Portsmouth in Rockingham County, New Hampshire — The American Northeast (New England)
Soldiers and Sailors Monument
In honor of the men
their services on the
land and on the sea
in the war which
preserved the Union
of the States this
monument is erected
by grateful citizens.
White Oak Swamp
Monitor & Merrimack
Peach Tree Creek
Sherman’s March to the Sea
Erected 1888 by Citizens of Portsmouth.
Location. 43° 4.394′ N, 70° 45.915′ W. Marker is in Portsmouth, New Hampshire, in Rockingham County. Marker is on Islington Street east of Cabot Street, on the right when traveling east. Touch for map. Monument is located in Goodwin Park. Marker is in this post office area: Portsmouth NH 03801, United States of America.
Other nearby markers. Spanish American War Memorial (a few steps from this marker); New Hampshire's First Black Church (approx. 0.2 miles away); John Paul Jones House (approx. 0.3 miles away); Portsmouth NH World War II Marker (approx. 0.3 miles away); Frank Jones's Hotels (approx. 0.3 miles away); North Cemetery (approx. 0.4 miles away); 18 Congress (approx. 0.4 miles away); The South Church (approx. 0.4 miles away). Touch for a list and map of all markers in Portsmouth.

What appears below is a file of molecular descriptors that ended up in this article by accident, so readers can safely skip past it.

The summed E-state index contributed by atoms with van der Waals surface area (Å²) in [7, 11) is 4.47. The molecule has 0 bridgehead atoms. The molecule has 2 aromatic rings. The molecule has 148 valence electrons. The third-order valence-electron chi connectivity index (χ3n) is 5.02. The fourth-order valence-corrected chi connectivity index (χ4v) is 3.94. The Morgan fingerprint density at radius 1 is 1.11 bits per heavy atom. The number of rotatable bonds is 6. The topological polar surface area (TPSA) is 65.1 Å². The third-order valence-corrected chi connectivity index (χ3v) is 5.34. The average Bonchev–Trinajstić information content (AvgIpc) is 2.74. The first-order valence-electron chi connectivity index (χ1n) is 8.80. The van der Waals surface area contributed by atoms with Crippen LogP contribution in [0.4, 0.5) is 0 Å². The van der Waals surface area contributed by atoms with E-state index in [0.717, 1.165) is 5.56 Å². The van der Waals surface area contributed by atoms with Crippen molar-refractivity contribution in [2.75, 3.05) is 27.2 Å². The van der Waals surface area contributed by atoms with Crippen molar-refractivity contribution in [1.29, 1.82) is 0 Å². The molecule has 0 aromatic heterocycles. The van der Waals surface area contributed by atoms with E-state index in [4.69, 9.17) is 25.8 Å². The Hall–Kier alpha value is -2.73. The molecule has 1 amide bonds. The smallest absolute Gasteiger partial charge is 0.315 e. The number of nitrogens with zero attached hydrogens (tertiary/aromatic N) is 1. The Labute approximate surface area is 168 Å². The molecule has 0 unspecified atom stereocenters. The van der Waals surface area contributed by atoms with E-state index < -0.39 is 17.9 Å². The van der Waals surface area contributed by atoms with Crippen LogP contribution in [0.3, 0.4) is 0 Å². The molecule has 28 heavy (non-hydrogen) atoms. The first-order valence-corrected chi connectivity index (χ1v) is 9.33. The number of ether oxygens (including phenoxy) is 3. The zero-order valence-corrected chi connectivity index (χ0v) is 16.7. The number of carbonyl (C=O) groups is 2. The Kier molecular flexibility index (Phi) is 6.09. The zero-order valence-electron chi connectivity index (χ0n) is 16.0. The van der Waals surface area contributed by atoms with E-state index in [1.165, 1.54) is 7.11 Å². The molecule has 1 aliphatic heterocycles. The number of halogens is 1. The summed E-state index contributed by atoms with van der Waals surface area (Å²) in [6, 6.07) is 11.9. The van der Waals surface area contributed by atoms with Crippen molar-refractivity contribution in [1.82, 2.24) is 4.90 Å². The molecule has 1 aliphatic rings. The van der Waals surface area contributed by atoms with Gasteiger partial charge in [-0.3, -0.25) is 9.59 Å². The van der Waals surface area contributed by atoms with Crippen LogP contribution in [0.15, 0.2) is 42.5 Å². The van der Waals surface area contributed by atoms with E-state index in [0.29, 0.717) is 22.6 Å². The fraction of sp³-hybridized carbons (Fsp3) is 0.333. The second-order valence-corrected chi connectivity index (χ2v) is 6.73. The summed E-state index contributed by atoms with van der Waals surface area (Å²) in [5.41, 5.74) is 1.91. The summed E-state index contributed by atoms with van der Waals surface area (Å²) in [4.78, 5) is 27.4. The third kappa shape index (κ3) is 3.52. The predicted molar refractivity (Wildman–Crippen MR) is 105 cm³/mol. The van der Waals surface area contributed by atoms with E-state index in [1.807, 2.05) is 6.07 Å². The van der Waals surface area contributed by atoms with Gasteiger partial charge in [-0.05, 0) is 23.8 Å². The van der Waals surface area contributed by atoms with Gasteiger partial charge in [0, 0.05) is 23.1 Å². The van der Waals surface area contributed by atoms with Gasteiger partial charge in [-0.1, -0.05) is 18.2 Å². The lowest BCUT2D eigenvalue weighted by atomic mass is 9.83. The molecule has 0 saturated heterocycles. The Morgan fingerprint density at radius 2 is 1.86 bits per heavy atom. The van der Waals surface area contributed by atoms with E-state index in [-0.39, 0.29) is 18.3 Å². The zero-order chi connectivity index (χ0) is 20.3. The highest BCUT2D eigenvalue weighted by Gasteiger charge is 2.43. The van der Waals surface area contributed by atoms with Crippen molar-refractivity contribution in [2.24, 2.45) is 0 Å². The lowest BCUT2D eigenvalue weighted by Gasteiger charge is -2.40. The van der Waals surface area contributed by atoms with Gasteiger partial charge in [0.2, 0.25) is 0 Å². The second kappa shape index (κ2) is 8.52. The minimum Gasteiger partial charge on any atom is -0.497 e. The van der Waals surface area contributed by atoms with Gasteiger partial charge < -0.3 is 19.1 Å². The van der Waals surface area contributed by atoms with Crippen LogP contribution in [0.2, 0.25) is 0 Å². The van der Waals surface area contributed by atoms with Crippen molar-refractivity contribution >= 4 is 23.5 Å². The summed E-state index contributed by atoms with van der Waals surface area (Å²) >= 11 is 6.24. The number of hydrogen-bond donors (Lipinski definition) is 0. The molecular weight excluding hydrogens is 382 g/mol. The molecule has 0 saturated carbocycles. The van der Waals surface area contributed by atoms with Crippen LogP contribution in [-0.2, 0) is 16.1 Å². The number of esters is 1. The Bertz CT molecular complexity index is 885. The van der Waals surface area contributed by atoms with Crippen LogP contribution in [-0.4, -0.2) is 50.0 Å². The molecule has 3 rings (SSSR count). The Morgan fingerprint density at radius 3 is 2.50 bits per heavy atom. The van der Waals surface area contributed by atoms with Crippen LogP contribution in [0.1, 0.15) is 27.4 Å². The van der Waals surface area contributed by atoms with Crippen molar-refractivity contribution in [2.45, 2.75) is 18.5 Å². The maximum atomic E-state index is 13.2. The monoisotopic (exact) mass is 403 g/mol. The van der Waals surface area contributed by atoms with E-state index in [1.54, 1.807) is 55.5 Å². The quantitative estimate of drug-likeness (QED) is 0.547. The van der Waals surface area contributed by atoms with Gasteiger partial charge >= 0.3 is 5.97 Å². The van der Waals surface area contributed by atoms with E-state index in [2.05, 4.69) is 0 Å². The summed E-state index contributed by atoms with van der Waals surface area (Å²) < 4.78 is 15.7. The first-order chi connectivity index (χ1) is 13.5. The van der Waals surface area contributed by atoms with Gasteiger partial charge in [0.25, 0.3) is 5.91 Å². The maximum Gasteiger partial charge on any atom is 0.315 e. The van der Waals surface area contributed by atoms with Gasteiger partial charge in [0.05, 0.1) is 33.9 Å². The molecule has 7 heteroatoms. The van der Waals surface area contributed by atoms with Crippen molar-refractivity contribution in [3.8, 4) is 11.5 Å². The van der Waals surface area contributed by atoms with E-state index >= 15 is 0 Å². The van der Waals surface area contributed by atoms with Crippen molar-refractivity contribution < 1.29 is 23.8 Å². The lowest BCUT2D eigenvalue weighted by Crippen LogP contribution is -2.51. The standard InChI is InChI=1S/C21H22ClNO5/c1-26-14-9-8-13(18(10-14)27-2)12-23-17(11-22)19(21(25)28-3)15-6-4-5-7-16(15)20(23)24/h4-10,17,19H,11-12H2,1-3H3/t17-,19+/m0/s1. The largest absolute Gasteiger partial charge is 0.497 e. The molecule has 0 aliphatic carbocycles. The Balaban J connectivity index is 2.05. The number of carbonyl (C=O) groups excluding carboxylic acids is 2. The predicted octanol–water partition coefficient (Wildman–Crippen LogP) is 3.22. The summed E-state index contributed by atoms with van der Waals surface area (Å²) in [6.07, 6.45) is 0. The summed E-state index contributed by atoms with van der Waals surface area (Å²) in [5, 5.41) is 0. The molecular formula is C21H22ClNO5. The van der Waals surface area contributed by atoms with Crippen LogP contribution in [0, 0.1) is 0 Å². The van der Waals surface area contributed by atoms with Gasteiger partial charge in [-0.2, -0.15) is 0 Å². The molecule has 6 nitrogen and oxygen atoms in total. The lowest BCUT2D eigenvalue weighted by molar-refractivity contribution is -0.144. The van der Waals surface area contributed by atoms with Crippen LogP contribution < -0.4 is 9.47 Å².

More about this marker. The monument featured life-sized statues of a soldier & sailor, Lady Liberty mounted on a pedestal, cannon balls, a parrot gun, crossed swords, the GAR badge, the city seal, the NH state badge, the US coat of arms, a relief busts of Lincoln and Gov. Goodwin, pictures of the USS Kearsage and CSS Alabama. By 1955 a section of the eroded pedestal was removed. Over the years, vandals have broken an anchor, stolen cannonballs, and damaged the bas-relief busts.
Also see . . . Plymouth Soldiers & Sailors Monument. Comprehensive history of the monument. (Submitted on July 14, 2015.)
Categories. • War, US Civil •
Credits. This page was last revised on July 21, 2017. This page originally submitted on July 13, 2015, by James R. Murray of Elkton, Florida. This page has been viewed 242 times since then and 5 times this year. Photos: 1, 2, 3, 4, 5, 6, 7, 8. submitted on July 13, 2015, by James R. Murray of Elkton, Florida. 9. submitted on September 19, 2015. • Bernard Fisher was the editor who published this page.